Orangahang, 5.7

Page Type Page Type: Route
Location Lat/Lon: 34.45400°N / 119.623°W
Additional Information Route Type: Trad Climbing
Seasons Season: Spring, Summer, Fall, Winter
Additional Information Time Required: Less than two hours
Additional Information Difficulty: 5.7
Additional Information Rock Difficulty: 5.7 (YDS)
Additional Information Number of Pitches: 1
Sign the Climber's Log


Topo of the route
Distant view of the route

Orangahang is the name of a route on San Ysidro Rock in the San Ysidro Canyon in the Santa Ynez Mountains, an area in the Los Padres National Forest of Southern California.

San Ysidro Rock is pretty much cut in half by a prominent gully. The left side has yielded several classic routes such as Applied Magnetics and Face Lift. The activity on the right formation, however, has produced many more super classics one-pitch routes such as Great Race, Peels of Laughter, Many Happy Returns and Orangahang, the subject of this page. This route, like so many other routes on San Ysidro Rock, were the result of the late local climber, Rick Mosher's efforts during the 1970s. Another local climber, Steve Tucker, replaced all of the rusty old 1/4 bolts with new ones on this, as well as other, routes on San Ysidro Rock during the 1990s.

Route Description:

Orangahang is located immediately to the right of Many Happy Returns yet completely different in character and feel from its neighbor. Originally rated 5.8, and now only a 5.7, Orangahang starts on a low angle groove. Some thirty feet above the base, the groove turns into and overhanging slot protected by one bolt. This is the crux of the climb and quite doable if approached correctly. Some climbers claim that this section is really 5.9, but I would still stay with the 5.7 rating. After this crux section the slot turns into a small crack at much lower angle past another bolt to the top of the buttress and the anchor. Although many people climb the route with only the two bolts, it's best to carry a small rack to supplement the existing protection.


The best way to descend is to rappel from the anchor bolts as the erosion has turned the gully into NOT the best option.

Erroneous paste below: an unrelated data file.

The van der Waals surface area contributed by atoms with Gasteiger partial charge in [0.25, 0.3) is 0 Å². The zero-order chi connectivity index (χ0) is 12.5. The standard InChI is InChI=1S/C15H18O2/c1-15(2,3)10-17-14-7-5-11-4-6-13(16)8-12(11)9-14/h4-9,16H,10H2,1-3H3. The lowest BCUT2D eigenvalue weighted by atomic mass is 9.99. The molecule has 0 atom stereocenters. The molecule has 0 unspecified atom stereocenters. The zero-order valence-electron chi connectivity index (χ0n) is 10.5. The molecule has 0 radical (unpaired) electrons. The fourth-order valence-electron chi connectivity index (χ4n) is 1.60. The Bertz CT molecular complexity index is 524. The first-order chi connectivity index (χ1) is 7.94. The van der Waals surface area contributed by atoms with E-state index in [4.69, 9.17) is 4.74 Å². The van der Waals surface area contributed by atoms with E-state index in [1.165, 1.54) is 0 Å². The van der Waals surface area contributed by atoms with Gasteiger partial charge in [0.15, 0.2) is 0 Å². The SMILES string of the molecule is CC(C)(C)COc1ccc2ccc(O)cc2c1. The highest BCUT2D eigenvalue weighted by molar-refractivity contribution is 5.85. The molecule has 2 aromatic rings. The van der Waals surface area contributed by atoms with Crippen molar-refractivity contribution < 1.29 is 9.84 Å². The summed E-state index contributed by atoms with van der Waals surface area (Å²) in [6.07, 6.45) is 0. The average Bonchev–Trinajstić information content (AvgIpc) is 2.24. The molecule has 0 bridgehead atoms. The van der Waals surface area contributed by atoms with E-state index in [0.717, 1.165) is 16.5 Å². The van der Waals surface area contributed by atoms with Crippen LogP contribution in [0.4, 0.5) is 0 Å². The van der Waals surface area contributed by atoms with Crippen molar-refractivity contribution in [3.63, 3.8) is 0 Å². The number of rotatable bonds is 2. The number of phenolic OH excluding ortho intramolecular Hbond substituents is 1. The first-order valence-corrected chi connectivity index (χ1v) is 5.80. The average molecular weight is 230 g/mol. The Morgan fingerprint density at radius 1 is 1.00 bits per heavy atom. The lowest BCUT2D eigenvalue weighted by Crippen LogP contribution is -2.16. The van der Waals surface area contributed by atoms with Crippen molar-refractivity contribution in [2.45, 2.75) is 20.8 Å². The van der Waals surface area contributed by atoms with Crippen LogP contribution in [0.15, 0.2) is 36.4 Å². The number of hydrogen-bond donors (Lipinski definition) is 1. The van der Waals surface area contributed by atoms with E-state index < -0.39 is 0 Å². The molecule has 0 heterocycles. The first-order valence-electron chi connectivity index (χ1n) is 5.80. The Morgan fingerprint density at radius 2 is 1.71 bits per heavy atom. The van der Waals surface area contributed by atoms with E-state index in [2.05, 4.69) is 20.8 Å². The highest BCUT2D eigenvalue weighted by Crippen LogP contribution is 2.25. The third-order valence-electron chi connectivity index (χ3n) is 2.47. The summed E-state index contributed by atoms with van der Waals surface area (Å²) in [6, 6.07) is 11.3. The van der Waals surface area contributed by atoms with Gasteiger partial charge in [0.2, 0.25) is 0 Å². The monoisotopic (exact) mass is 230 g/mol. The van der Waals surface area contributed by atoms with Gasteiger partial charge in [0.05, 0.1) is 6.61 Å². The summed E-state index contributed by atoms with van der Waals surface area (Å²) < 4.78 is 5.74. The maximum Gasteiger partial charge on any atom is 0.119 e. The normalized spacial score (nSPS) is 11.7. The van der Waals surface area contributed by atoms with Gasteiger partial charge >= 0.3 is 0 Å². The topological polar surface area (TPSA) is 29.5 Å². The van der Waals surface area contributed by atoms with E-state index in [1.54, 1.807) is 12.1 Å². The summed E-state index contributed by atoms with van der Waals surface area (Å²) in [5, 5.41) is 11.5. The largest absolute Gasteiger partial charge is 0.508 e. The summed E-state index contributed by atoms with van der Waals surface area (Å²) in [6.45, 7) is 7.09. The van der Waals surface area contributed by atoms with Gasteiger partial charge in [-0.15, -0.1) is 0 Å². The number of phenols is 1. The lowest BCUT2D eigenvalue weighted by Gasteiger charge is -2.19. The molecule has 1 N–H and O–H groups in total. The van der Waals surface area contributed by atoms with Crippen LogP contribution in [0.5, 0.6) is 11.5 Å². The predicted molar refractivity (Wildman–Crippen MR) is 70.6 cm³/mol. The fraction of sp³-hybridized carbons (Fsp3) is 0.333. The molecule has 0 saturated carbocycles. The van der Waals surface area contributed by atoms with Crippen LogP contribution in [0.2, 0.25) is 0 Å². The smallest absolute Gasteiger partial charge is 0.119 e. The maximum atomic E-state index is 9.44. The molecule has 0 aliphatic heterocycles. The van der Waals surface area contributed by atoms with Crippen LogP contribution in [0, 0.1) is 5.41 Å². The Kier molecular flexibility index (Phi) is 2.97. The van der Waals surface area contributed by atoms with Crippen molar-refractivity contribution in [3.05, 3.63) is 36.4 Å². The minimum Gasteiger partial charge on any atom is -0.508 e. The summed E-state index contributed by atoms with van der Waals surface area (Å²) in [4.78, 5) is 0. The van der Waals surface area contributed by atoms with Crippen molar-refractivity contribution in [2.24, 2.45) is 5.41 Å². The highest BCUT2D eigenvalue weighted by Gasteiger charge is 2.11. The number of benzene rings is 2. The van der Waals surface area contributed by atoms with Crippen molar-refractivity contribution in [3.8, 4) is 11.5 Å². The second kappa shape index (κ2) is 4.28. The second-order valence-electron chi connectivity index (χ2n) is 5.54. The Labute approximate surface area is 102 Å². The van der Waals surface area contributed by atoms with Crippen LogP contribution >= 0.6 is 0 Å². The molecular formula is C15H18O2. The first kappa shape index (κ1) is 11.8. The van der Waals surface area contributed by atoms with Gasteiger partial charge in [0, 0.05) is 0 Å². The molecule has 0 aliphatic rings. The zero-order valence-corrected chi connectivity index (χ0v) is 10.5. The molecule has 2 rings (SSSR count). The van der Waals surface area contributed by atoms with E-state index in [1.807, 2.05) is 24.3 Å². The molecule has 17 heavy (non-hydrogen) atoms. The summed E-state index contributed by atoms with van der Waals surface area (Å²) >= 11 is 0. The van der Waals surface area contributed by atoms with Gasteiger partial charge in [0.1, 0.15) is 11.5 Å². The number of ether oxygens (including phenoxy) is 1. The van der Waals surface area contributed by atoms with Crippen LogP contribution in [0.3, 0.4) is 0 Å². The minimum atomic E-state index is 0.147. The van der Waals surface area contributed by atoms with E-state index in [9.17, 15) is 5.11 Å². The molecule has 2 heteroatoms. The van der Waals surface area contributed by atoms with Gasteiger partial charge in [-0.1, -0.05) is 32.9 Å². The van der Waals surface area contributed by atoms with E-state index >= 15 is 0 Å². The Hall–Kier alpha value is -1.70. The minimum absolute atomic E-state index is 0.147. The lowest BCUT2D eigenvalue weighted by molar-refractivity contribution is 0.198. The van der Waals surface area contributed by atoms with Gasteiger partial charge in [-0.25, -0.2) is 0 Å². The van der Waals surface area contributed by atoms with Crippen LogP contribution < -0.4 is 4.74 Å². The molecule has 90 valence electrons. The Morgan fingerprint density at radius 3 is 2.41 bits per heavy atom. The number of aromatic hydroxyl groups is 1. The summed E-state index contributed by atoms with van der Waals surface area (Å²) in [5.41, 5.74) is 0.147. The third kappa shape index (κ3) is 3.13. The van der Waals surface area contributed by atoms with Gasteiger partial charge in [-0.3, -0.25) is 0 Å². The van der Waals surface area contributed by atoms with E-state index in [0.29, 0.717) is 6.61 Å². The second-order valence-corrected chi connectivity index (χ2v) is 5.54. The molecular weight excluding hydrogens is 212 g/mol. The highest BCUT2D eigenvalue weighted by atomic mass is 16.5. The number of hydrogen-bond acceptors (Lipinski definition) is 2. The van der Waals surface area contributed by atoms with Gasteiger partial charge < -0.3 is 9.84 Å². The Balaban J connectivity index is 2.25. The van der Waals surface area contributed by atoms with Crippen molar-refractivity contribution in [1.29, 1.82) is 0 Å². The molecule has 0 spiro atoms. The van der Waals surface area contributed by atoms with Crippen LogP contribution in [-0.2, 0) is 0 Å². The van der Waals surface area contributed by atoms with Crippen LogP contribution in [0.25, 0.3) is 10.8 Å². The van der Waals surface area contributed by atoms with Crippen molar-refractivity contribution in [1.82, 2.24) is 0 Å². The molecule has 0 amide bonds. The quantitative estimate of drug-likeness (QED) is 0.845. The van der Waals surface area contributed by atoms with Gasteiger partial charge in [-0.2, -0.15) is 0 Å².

Essential Equipment:

Carry a 60 meter rope and a standard rack of nuts and cams to 2 inches.

Past the crux
Orangahang and Rick s route
Getting ready

Getting There

From Highway 101 take the San Ysidro Exit and head toward the mountains. Drive to Montecito Village where San Ysidro Road intersects East Valley Road. Turn right on East Valley Road and cross a small bridge to Park Lane. Turn left on Park Lane and veer left onto Mountain Drive. A short drive up Mountain Drive will bring you to the trailhead sign. Park off the pavement, please. We’d like to keep the access open and free.

Head up the well marked San Ysidro to Camino Cielo trailhead passed private properties and public and fire roads. There are two locked gates for fire trucks. Go around these two gates. In about fifteen minutes you will see the main rock formation on your left. About 200 hundred feet before reaching the rock, drop down a short distance and cross the creek on rocks. A short hike up the canyon will bring you to the first climb, Vanishing Flakes. Walk past the prominent gully and the slab that is the start of Many Happy Returns. Orangahang is the groove to the right of the ledges on the right side of the slab with a bolt in its middle.

Important Note:

Lookout for poison oak when crossing the creek. I have seen poison oak even closer to the rock.
For what poison oak looks like see the next chapter.

Poison oak

Poison oakpoison oak, note the three petal grouping

I am not a doctor and this is not medical advice, however, a tip from a friend has saved my life many time for the past fifteen years. The tip is that if you rub alcohol where you think you may have come in contact with poison oak the oils will break down before they have time to penetrate the skin. I carry a small bottle of rubbing alcohol with me for that exact purpose. I am extremely allergic to Poison Oak, and I have not had any allergic reactions since I started this practice.

For more discussion on the treatment for poison oak exposure and sensitivity see the following link:

Poison Oak



Parents refers to a larger category under which an object falls. For example, theAconcagua mountain page has the 'Aconcagua Group' and the 'Seven Summits' asparents and is a parent itself to many routes, photos, and Trip Reports.